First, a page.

Russian Hill is a neighborhood of San Francisco, California, in the United States. It is one of San Francisco's 44 hills, and one of its original "Seven Hills."
Russian Hill is directly to the north (and slightly downhill) from Nob Hill, to the south (uphill) from Fisherman's Wharf, and to the west of the North Beach neighborhood. The Hill is bordered on its west side by parts of the neighborhoods of Cow Hollow and the Marina District.
At the northern foot of the hill is Ghirardelli Square, which sits on the waterfront of the San Francisco Bay, Aquatic Park, and Fisherman's Wharf, an extremely popular tourist area. A trip down the winding turns of Lombard Street and across Columbus Avenue to the east leads to the neighborhood of North Beach. Down the hill to the west, past Van Ness Avenue, are Cow Hollow and the Marina districts.
The neighborhood's name goes back to the Gold Rush era, when settlers discovered a small Russian cemetery at the top of the hill. Russian naval and merchant ships frequently visited San Francisco throughout the 19th century beginning in 1806, and there are several mentions of burials of crew members in the Russian Hill cemetery in the first half of the century. The cemetery was removed, but the name remains to this day. Although the oldest Russian orthodox church in San Francisco, the Holy Trinity Cathedral, is located a few blocks away on Van Ness and Green Street, there is presently no significant Russian presence here as the city's Russian community is located primarily in the Richmond District.
In the early 1900s, Colonel Andrew Summers Rowan, "the man who carried the message to Garcia," lived on Vallejo St. Also on Vallejo street at that time was Mrs. Mary Curtis Richardson, a portrait painter whose painting of the mother and child was copied a million times in postcards during the Panama Pacific International Exposition of 1915.
The neighborhood is most famous for Lombard Street, the one-way section on Russian Hill between Hyde and Leavenworth Streets, in which the roadway has eight sharp turns (or switchbacks) that have earned the street the distinction of being "the crookedest street in the world". The switchbacks design, first suggested by property owner Carl Henry and instituted in 1922, was born out of necessity in order to reduce the hill's natural 27% grade, which was too steep for most vehicles to climb. As it is one of the most famous tourist attractions in the city, this section of the neighborhood is frequently crowded with tourists. Tourists also frequent the famous cable car line along Hyde Street, which is lined with many restaurants and shops.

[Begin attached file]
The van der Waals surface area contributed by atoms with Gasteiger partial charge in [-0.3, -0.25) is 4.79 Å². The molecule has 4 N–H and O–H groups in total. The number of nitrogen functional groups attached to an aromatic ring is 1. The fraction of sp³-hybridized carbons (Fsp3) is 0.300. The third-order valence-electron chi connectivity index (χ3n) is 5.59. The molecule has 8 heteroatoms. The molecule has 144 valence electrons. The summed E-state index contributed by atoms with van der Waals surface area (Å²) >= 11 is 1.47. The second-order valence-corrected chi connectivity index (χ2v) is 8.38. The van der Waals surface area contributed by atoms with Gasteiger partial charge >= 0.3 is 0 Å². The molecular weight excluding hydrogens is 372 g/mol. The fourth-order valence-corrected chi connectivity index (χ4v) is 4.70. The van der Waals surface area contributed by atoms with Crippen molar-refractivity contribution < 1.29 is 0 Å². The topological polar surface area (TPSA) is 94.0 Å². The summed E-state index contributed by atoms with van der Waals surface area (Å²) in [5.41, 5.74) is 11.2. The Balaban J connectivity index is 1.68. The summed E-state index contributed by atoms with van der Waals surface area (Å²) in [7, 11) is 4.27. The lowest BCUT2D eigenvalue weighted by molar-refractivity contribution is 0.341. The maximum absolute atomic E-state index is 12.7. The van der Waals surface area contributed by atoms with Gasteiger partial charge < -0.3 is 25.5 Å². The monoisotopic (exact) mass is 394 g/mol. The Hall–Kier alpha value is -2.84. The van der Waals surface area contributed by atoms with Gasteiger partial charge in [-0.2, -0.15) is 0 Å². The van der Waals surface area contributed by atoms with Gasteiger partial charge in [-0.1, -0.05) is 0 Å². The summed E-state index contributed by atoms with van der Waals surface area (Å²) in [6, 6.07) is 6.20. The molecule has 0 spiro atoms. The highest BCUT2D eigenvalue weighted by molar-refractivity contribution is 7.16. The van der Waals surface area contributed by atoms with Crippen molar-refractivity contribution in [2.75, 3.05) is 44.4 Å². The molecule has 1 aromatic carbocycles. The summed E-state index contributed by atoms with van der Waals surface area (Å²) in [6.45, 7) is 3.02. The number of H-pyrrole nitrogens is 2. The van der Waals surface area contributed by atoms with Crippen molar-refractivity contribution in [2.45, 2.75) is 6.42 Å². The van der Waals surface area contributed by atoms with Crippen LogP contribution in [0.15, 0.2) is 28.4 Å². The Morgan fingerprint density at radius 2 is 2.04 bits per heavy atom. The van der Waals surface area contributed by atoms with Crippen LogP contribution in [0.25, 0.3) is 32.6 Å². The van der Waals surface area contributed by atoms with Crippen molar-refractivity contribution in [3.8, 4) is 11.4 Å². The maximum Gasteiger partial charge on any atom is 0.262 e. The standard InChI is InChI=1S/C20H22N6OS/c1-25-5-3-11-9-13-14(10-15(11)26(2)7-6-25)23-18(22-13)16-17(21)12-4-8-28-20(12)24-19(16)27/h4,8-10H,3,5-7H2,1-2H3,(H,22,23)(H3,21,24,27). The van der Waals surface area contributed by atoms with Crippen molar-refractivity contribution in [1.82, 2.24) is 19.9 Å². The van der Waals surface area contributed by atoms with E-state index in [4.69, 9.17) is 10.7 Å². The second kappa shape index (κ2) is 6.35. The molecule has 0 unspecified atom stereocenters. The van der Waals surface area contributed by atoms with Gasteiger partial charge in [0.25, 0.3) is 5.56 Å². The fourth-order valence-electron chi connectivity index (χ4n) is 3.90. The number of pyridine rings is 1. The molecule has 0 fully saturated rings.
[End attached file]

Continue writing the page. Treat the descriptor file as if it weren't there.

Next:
A small park at the top of the hill on Vallejo Street features a small plaque and memorial placed by the Russian Government is dedicated to the original Russian cemetery that is the neighborhood's namesake.
Views from the top of the hill extend in several directions around the Bay Area, including the Bay Bridge, Marin County, the Golden Gate Bridge, and Alcatraz. Russian Hill is home to the San Francisco Art Institute, located on Chestnut Street between Jones and Leavenworth Streets.
Because of the steepness of the hill, many streets, portions of Vallejo and Green streets, for example, are staircases. Another famous feature of Russian Hill are the many pedestrian-only lanes such as Macondray Lane and Fallon Place, both with beautiful landscaping and arresting views.
The Alice Marble Tennis Courts are four hardcourt tennis courts located at Lombard and Hyde Streets. The courts offer a view of the bay and North Beach and can be unsuitable for tennis on windy days. A basketball court is located adjacent to the tennis courts. The San Francisco Cable Cars serving the Powell-Hyde line stops nearby.